A new Google Chrome bug has been uncovered, which reportedly allows websites to record audio and video, without alerting the user or providing any visual indicators. Although the bug requires users to grant it permission to access audio and video features, it could potentially be used for spying on targets.
The bug was reportedly discovered by AOL developer Ran Bar-Zik, who reported the flaw to Google. However, Google said that it doesn't consider the issue to be valid security vulnerability, indicating that there is no quick fix on the way. Bar-Zik told that he came across the bug at work, when handling a website that ran WebRTC code.Read more
While going through the web browsing, annoying adverts get on your nerves and you are unable to do anything to get rid of them except closing them again and again. Sometimes, these advertisements are very useful in some context, but often, they are annoying and of course, you would like to find out a way to get rid of them.
Well! What you can do is to select an extension or app to block website ads. It is also necessary for you to get because, the appearance of these adverts can make your system slower down and thus, the website, you want to open will be also loaded slowly. It is incredibly irritating when you find yourself helpless before them.Read more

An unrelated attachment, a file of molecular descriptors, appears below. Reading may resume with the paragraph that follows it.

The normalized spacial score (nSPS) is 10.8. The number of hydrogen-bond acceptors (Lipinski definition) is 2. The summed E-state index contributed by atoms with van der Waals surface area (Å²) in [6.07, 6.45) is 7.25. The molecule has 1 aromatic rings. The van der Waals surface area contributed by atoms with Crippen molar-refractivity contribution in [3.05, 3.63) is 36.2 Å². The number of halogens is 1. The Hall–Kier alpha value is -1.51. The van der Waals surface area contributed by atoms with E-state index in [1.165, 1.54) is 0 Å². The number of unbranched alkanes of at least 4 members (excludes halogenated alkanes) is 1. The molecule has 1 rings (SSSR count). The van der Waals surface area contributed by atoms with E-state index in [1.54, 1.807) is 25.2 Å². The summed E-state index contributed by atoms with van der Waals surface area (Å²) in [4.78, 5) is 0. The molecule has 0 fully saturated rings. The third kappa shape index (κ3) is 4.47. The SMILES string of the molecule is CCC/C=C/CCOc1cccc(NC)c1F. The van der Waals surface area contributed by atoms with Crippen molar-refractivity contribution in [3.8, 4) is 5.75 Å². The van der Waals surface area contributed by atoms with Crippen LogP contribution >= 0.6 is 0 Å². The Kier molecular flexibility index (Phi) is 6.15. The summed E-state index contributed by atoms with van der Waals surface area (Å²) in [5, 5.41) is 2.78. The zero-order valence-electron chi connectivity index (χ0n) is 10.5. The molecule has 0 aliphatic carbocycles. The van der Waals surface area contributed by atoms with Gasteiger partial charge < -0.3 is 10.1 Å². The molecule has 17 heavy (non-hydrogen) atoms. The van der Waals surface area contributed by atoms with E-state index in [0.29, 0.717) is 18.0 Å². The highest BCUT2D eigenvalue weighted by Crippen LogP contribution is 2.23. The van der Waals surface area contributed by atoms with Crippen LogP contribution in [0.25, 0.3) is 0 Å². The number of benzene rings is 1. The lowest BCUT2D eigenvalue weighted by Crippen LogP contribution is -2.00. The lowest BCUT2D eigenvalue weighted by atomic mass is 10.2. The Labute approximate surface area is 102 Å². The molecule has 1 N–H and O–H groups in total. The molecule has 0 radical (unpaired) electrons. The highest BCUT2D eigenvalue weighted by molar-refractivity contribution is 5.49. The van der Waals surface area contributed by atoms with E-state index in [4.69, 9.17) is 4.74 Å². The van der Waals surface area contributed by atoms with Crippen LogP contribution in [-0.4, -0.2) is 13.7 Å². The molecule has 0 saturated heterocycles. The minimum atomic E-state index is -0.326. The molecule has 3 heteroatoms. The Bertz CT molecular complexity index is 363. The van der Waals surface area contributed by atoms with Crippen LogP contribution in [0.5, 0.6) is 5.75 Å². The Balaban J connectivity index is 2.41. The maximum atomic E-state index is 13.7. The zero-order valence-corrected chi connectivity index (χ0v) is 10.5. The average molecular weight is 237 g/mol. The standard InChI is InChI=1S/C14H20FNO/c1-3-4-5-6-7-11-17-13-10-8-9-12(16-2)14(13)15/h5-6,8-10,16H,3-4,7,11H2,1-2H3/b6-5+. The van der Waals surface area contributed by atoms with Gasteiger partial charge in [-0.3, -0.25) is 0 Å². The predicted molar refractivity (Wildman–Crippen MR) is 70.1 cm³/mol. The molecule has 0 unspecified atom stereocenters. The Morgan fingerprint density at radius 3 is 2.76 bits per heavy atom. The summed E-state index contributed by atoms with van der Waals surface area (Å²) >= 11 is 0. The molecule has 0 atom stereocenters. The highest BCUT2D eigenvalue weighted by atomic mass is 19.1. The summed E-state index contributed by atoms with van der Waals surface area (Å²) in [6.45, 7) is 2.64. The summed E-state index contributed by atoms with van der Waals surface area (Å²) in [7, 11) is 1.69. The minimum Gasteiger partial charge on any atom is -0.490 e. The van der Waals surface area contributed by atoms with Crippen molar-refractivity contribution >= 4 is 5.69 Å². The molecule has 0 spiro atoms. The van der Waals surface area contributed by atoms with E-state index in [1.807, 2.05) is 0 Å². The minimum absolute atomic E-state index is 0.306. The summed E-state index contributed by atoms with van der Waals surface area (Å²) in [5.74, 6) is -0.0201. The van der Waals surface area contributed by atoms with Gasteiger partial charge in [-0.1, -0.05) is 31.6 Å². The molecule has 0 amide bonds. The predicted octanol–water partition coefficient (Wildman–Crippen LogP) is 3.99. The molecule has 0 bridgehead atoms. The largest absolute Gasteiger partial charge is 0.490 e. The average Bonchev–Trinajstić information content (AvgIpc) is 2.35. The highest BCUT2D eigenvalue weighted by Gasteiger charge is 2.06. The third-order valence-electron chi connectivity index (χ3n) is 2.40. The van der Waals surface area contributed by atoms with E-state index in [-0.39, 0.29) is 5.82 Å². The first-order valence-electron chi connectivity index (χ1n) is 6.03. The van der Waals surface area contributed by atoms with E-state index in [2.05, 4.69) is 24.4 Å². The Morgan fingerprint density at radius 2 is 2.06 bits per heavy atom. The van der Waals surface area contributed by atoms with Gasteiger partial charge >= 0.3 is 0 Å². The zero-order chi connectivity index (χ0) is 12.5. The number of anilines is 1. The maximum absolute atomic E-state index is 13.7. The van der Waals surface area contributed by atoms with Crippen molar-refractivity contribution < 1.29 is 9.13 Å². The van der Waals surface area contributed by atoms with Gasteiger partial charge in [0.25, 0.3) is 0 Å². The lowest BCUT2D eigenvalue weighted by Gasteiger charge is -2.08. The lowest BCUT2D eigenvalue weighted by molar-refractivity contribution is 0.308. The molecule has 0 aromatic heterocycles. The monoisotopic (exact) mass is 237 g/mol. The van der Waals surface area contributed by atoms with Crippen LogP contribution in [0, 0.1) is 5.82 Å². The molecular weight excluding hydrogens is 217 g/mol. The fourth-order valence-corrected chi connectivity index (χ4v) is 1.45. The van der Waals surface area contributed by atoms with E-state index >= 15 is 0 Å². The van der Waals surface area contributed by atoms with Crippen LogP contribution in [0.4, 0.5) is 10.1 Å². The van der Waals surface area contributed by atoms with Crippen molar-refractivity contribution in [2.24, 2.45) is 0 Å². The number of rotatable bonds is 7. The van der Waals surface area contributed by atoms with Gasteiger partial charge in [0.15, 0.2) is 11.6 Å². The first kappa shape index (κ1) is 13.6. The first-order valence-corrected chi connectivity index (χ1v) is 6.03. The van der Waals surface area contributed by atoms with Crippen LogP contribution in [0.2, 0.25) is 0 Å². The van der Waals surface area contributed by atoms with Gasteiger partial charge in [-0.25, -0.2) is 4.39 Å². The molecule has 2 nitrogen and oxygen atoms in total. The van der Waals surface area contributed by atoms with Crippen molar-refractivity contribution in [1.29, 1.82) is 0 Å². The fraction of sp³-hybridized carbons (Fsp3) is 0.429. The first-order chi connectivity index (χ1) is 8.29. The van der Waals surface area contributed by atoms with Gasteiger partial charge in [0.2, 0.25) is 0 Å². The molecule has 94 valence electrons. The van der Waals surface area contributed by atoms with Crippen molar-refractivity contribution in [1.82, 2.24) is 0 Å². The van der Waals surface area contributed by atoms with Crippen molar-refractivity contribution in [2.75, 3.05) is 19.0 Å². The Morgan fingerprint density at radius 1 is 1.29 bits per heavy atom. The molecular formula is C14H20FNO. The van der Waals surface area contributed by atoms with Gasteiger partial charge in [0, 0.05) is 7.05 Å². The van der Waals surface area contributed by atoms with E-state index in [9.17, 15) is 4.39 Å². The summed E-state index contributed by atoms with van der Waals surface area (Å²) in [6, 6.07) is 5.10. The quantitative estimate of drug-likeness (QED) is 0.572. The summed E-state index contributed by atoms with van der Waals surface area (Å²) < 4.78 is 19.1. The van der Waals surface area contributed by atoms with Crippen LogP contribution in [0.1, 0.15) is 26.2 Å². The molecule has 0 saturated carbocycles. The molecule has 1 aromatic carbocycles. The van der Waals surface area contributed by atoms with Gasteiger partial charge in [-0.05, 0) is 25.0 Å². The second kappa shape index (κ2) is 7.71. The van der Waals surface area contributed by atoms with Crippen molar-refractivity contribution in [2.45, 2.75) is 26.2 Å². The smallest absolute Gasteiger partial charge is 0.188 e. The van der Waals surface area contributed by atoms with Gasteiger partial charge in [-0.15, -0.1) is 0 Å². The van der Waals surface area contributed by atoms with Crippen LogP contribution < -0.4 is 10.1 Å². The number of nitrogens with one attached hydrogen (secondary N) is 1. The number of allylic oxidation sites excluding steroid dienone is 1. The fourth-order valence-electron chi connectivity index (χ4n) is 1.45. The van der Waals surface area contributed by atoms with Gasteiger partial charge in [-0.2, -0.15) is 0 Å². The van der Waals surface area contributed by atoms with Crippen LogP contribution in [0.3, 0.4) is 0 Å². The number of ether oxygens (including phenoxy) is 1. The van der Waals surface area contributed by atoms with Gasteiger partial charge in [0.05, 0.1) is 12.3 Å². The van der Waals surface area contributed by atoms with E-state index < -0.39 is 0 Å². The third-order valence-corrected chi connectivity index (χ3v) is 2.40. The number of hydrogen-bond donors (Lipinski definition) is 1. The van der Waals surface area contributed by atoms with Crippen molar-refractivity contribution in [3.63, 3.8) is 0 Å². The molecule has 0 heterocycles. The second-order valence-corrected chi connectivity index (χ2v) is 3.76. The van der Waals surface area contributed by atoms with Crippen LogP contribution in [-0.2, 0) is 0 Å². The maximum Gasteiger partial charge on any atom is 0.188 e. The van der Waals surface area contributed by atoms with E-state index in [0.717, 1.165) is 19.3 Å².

The actor behind the Kovter Trojan has come up with a new persistence mechanism over the past weeks and also started masquerading the malware as a Chrome update, Microsoft security researchers warn.
It’s a well-known fact that cybercriminals are constantly updating their malicious applications to ensure increased efficiency, and the people behind Kovter have been very active in this regard over the past several months: in April, they added ransomware capabilities to this file-less Trojan, while starting to masquerade it as a Firefox update several weeks ago. Now, Microsoft Malware Protection Center researchers reveal that the actor has updated Kovter’s persistence method.Read more
A banking and personal information stealing mobile malware posing as a Google Chrome update for Android, and which can't be removed from the infected device, has been spotted in the wild by cybersecurity researchers.
The infostealer malware - discovered by the Zscaler ThreatLabZ research team - is capable of harvesting banking information, call logs, SMS data and browser history which are all sent to a remote command-and-control server. Rather than being served by one URL, the malware squats on multiple domains which are similar to existing Google updates.Read more
Slovenia-based Bitcoin exchange portal Bitstamp is warning users of a Google Chrome extension that steals their Bitcoin when making a transfer.
The extension's name is BitcoinWisdom Ads Remover and is a Chrome extension that removes ads from the BitcoinWisdom.com, a website for consulting all kinds of Bitcoin-related statistics, all presented in easy-to-understand charts. According to Bitstamp, a website that lets users exchange Bitcoin for US dollars, this extension contains malicious code that is redirecting payments to its own Bitcoin address, instead of the one intended by the user making the transaction.Read more